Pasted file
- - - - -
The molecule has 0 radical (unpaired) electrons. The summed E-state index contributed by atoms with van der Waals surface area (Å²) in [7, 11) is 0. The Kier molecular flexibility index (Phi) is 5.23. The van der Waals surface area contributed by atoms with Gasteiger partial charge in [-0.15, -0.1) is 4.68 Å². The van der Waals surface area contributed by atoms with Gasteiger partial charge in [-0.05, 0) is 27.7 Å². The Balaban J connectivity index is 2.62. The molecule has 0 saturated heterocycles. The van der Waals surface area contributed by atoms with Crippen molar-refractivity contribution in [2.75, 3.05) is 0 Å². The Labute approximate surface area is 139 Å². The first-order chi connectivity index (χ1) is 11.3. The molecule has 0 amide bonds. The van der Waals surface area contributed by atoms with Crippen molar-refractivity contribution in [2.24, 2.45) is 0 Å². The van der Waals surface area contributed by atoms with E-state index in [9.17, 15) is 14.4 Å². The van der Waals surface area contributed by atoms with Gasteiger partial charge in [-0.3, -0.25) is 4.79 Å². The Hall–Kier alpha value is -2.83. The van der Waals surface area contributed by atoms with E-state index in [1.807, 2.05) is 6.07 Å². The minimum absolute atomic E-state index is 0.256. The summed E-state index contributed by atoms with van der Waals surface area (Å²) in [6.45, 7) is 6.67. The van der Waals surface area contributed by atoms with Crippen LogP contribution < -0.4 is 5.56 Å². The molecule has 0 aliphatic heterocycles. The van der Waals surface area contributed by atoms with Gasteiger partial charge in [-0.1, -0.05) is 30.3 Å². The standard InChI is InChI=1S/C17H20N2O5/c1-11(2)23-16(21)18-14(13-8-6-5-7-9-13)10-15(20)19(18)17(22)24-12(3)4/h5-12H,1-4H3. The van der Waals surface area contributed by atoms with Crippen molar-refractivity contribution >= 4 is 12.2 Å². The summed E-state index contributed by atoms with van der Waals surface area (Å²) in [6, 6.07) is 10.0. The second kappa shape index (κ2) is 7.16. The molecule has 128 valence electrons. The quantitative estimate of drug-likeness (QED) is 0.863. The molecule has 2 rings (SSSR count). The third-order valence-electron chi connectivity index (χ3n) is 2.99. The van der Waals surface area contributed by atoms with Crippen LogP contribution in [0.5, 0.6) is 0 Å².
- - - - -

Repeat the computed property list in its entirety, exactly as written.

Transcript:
The molecule has 0 radical (unpaired) electrons. The summed E-state index contributed by atoms with van der Waals surface area (Å²) in [7, 11) is 0. The Kier molecular flexibility index (Phi) is 5.23. The van der Waals surface area contributed by atoms with Gasteiger partial charge in [-0.15, -0.1) is 4.68 Å². The van der Waals surface area contributed by atoms with Gasteiger partial charge in [-0.05, 0) is 27.7 Å². The Balaban J connectivity index is 2.62. The molecule has 0 saturated heterocycles. The van der Waals surface area contributed by atoms with Crippen molar-refractivity contribution in [2.75, 3.05) is 0 Å². The Labute approximate surface area is 139 Å². The first-order chi connectivity index (χ1) is 11.3. The molecule has 0 amide bonds. The van der Waals surface area contributed by atoms with Crippen molar-refractivity contribution in [2.24, 2.45) is 0 Å². The van der Waals surface area contributed by atoms with E-state index in [9.17, 15) is 14.4 Å². The van der Waals surface area contributed by atoms with Gasteiger partial charge in [-0.3, -0.25) is 4.79 Å². The Hall–Kier alpha value is -2.83. The van der Waals surface area contributed by atoms with E-state index in [1.807, 2.05) is 6.07 Å². The minimum absolute atomic E-state index is 0.256. The summed E-state index contributed by atoms with van der Waals surface area (Å²) in [6.45, 7) is 6.67. The van der Waals surface area contributed by atoms with Crippen LogP contribution < -0.4 is 5.56 Å². The molecule has 0 aliphatic heterocycles. The van der Waals surface area contributed by atoms with Gasteiger partial charge in [-0.1, -0.05) is 30.3 Å². The standard InChI is InChI=1S/C17H20N2O5/c1-11(2)23-16(21)18-14(13-8-6-5-7-9-13)10-15(20)19(18)17(22)24-12(3)4/h5-12H,1-4H3. The van der Waals surface area contributed by atoms with Crippen molar-refractivity contribution >= 4 is 12.2 Å². The summed E-state index contributed by atoms with van der Waals surface area (Å²) in [6, 6.07) is 10.0. The second kappa shape index (κ2) is 7.16. The molecule has 128 valence electrons. The quantitative estimate of drug-likeness (QED) is 0.863. The molecule has 2 rings (SSSR count). The third-order valence-electron chi connectivity index (χ3n) is 2.99. The van der Waals surface area contributed by atoms with Crippen LogP contribution in [0.5, 0.6) is 0 Å².